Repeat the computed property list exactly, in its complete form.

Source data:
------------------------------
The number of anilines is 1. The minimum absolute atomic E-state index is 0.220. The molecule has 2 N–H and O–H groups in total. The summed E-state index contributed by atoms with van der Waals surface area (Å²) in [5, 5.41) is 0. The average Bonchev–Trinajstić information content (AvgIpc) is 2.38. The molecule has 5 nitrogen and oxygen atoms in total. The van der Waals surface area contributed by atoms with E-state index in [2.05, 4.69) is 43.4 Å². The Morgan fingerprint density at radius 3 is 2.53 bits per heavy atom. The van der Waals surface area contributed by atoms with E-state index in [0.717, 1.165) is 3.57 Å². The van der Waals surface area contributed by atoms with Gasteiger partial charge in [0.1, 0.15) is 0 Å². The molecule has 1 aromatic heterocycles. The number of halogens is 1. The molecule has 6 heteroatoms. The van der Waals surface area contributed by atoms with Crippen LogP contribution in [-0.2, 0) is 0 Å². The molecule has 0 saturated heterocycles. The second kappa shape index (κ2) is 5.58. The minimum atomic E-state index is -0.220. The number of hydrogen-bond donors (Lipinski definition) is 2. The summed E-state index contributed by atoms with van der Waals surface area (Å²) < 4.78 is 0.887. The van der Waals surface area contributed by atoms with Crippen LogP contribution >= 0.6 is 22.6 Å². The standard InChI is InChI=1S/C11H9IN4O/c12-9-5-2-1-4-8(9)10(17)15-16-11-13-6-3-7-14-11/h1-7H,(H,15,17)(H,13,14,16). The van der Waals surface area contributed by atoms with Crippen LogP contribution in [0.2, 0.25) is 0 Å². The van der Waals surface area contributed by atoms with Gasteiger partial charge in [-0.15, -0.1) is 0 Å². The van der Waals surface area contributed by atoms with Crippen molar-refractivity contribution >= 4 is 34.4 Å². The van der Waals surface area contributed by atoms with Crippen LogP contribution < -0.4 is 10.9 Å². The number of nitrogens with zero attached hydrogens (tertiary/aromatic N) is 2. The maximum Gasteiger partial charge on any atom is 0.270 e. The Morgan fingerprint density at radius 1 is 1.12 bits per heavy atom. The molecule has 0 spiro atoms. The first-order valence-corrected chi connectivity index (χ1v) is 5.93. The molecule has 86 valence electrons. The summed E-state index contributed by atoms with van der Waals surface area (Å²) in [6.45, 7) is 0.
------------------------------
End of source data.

The number of anilines is 1. The minimum absolute atomic E-state index is 0.220. The molecule has 2 N–H and O–H groups in total. The summed E-state index contributed by atoms with van der Waals surface area (Å²) in [5, 5.41) is 0. The average Bonchev–Trinajstić information content (AvgIpc) is 2.38. The molecule has 5 nitrogen and oxygen atoms in total. The van der Waals surface area contributed by atoms with E-state index in [2.05, 4.69) is 43.4 Å². The Morgan fingerprint density at radius 3 is 2.53 bits per heavy atom. The van der Waals surface area contributed by atoms with E-state index in [0.717, 1.165) is 3.57 Å². The van der Waals surface area contributed by atoms with Gasteiger partial charge in [0.1, 0.15) is 0 Å². The molecule has 1 aromatic heterocycles. The number of halogens is 1. The molecule has 6 heteroatoms. The van der Waals surface area contributed by atoms with Crippen LogP contribution in [-0.2, 0) is 0 Å². The molecule has 0 saturated heterocycles. The second kappa shape index (κ2) is 5.58. The minimum atomic E-state index is -0.220. The number of hydrogen-bond donors (Lipinski definition) is 2. The summed E-state index contributed by atoms with van der Waals surface area (Å²) < 4.78 is 0.887. The van der Waals surface area contributed by atoms with Crippen LogP contribution >= 0.6 is 22.6 Å². The standard InChI is InChI=1S/C11H9IN4O/c12-9-5-2-1-4-8(9)10(17)15-16-11-13-6-3-7-14-11/h1-7H,(H,15,17)(H,13,14,16). The van der Waals surface area contributed by atoms with Crippen LogP contribution in [0.2, 0.25) is 0 Å². The van der Waals surface area contributed by atoms with Gasteiger partial charge in [-0.15, -0.1) is 0 Å². The van der Waals surface area contributed by atoms with Crippen molar-refractivity contribution >= 4 is 34.4 Å². The van der Waals surface area contributed by atoms with Crippen LogP contribution < -0.4 is 10.9 Å². The number of nitrogens with zero attached hydrogens (tertiary/aromatic N) is 2. The maximum Gasteiger partial charge on any atom is 0.270 e. The Morgan fingerprint density at radius 1 is 1.12 bits per heavy atom. The molecule has 0 spiro atoms. The first-order valence-corrected chi connectivity index (χ1v) is 5.93. The molecule has 86 valence electrons. The summed E-state index contributed by atoms with van der Waals surface area (Å²) in [6.45, 7) is 0.